Non-Consumptive Biological Uses
Habitat disturbances related to off-road vehicle use, military activities, and recreational use are a concern over most of New Mexico. The Chihuahuan Desert Ecoregion, Arizona-New Mexico Mountains Ecoregion, and the Southern Shortgrass Prairie Ecoregion in particular have been subjected to significant habitat alterations as a result of non-consumptive biological use.
Recreational off-road vehicle use can be found across the entire state. There are several organized events held each year in Doña Ana, Socorro, Otero, Eddy, Chaves, and San Juan counties. The New Mexico Statewide Comprehensive Outdoor Recreation Plan (SCORP), 2004-2009 identified a moderately increasing trend in off-road vehicle use from 1996-2001 (Henkel and Fleming 2004). The specific effects of off-road vehicle use on New Mexico habitats are poorly understood. Off-road vehicle travel can cause damage to soils and vegetation (Holechek et al. 1998) and impact wildlife by destroying and fragmenting habitat, causing direct mortality of wildlife, or altered behavior through stress and disturbance (Busack and Bury 1974, Brattstrom and Bondello 1983). The Forest Service has published in the Federal Register two proposed rules pertaining to off-road vehicle use. The first designates routes and areas for motor vehicle use and the second petitions states for inventoried roadless areas. Both of these proposed rules would impact future ATV use on Forest Service lands in New Mexico. Other regulatory initiatives seek to improve ATV safety requirements and increase registration fees, with revenues targeted for the development of designated ATV trails and facilities.
Military and Borderland Security Activities
The Department of Defense (DoD) manages 4% of the land in New Mexico. White Sands Missile Range (WSMR) is the largest DoD installation, covering approximately 2.2 million ac (0.9 million ha). It operates primarily for the support of research, development, testing, and evaluation of weapon and space systems, subsystems, and components. Other DoD installations in New Mexico contain sites for live bombing, air defense missile firing, mechanized brigade training exercises, battalion-size or smaller training exercises, ballistic missile testing, aircraft takeoff, landings and training courses, maintenance of fighter wing capabilities, and general military training exercises. While restricted access to many military lands provide substantial benefit to wildlife, military land uses also may destroy or fragment existing habitats.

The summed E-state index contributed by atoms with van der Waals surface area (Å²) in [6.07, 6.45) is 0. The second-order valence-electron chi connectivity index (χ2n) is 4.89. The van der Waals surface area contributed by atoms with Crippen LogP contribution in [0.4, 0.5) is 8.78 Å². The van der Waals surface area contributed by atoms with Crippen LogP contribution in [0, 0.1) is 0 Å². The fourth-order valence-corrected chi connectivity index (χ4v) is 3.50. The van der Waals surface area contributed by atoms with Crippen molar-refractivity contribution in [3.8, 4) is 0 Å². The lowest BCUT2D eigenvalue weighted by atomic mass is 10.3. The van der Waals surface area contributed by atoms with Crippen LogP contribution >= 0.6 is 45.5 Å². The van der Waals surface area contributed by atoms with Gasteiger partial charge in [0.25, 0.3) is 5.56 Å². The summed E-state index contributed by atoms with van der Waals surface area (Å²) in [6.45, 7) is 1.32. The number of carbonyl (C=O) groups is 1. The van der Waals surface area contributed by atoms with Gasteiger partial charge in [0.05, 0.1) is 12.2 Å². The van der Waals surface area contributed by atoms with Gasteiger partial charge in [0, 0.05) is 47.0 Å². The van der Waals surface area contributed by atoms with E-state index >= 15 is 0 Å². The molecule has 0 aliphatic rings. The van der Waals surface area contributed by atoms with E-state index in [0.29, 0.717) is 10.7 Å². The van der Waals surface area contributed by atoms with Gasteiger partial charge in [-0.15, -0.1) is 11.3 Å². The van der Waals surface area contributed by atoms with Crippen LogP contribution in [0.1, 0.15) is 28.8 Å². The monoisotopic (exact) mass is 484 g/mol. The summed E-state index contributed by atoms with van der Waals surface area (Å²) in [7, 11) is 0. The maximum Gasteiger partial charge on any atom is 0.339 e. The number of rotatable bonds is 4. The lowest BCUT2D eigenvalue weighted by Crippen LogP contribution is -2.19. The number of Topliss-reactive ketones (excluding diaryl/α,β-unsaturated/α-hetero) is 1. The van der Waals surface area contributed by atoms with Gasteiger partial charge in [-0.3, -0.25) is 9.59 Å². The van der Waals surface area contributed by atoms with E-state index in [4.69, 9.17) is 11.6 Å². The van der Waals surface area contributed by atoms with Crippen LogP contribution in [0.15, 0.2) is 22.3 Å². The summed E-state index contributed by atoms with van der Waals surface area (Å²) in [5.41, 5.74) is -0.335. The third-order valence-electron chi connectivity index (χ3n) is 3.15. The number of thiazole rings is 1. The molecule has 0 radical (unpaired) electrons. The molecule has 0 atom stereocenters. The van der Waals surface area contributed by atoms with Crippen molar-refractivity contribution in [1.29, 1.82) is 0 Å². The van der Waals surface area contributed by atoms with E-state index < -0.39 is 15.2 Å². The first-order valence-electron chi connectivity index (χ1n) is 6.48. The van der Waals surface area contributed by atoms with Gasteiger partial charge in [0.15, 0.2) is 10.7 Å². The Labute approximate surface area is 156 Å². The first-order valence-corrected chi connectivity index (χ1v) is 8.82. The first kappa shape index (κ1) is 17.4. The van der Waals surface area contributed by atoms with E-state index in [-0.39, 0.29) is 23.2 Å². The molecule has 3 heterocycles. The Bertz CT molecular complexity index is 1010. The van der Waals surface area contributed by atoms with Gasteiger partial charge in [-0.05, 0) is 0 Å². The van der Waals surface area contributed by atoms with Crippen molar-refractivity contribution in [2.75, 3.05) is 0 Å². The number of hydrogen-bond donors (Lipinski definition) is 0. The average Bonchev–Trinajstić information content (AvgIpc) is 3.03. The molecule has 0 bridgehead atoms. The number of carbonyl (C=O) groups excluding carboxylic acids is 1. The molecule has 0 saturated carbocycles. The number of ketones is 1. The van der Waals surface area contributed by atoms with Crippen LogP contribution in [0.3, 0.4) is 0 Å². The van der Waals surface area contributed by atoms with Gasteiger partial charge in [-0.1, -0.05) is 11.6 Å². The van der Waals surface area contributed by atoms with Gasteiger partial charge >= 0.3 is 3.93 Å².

Border security measures are being implemented throughout the New Mexico/Mexico borderlands region to intercept illegal drug shipments, illegal immigrants, and other unauthorized activities (US Department of Justice, Immigration and Naturalization Service 2000). Associated road building and traffic in the borderlands region causes additional habitat loss and fragmentation, reduces effective (usable) habitat for wildlife populations, increases road kill, poaching, illegal collecting of wildlife and general habitat destruction (Forman et al. 2003).
Skiing, hiking, mountain biking, snowmobiling, off-road vehicle use, rock climbing, camping, sightseeing, bird watching, and picnicking are popular recreational pursuits in New Mexico (Conner et al. 1990). The overall impact of these activities is not fully understood, nor is there a full understanding of how much recreational use can be tolerated before there is an adverse effect on wildlife or wildlife habitat. However, recreational activities are increasing and their potential effects on habitats and species should be considered in conservation planning (Conner et al. 1990, McClaran et al. 1992).